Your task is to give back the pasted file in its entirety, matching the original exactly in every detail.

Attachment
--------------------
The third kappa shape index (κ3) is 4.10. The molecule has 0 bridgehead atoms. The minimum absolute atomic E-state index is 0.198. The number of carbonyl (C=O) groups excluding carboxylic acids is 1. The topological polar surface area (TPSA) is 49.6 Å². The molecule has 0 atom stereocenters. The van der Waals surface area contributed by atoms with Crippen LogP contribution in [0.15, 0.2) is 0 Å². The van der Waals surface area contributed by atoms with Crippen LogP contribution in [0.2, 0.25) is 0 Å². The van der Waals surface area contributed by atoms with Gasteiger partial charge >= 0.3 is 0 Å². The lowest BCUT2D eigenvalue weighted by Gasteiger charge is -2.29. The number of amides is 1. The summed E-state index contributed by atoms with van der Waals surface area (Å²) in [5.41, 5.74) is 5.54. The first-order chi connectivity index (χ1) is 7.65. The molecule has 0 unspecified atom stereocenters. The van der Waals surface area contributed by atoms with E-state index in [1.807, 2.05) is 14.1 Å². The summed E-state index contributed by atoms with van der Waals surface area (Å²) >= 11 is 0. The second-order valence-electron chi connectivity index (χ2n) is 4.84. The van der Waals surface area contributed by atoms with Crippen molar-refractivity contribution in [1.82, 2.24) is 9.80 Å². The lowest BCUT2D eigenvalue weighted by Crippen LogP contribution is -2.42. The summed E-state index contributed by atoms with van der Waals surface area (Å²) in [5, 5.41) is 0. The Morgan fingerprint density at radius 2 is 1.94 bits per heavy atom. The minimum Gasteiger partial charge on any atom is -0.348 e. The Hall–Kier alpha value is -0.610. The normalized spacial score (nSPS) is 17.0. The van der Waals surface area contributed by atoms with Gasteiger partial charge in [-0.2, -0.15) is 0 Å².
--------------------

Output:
The third kappa shape index (κ3) is 4.10. The molecule has 0 bridgehead atoms. The minimum absolute atomic E-state index is 0.198. The number of carbonyl (C=O) groups excluding carboxylic acids is 1. The topological polar surface area (TPSA) is 49.6 Å². The molecule has 0 atom stereocenters. The van der Waals surface area contributed by atoms with Crippen LogP contribution in [0.15, 0.2) is 0 Å². The van der Waals surface area contributed by atoms with Crippen LogP contribution in [0.2, 0.25) is 0 Å². The van der Waals surface area contributed by atoms with Gasteiger partial charge >= 0.3 is 0 Å². The lowest BCUT2D eigenvalue weighted by Gasteiger charge is -2.29. The number of amides is 1. The summed E-state index contributed by atoms with van der Waals surface area (Å²) in [5.41, 5.74) is 5.54. The first-order chi connectivity index (χ1) is 7.65. The molecule has 0 unspecified atom stereocenters. The van der Waals surface area contributed by atoms with E-state index in [1.807, 2.05) is 14.1 Å². The summed E-state index contributed by atoms with van der Waals surface area (Å²) >= 11 is 0. The second-order valence-electron chi connectivity index (χ2n) is 4.84. The van der Waals surface area contributed by atoms with Crippen molar-refractivity contribution in [1.82, 2.24) is 9.80 Å². The lowest BCUT2D eigenvalue weighted by Crippen LogP contribution is -2.42. The summed E-state index contributed by atoms with van der Waals surface area (Å²) in [5, 5.41) is 0. The Morgan fingerprint density at radius 2 is 1.94 bits per heavy atom. The minimum Gasteiger partial charge on any atom is -0.348 e. The Hall–Kier alpha value is -0.610. The normalized spacial score (nSPS) is 17.0. The van der Waals surface area contributed by atoms with Gasteiger partial charge in [-0.2, -0.15) is 0 Å².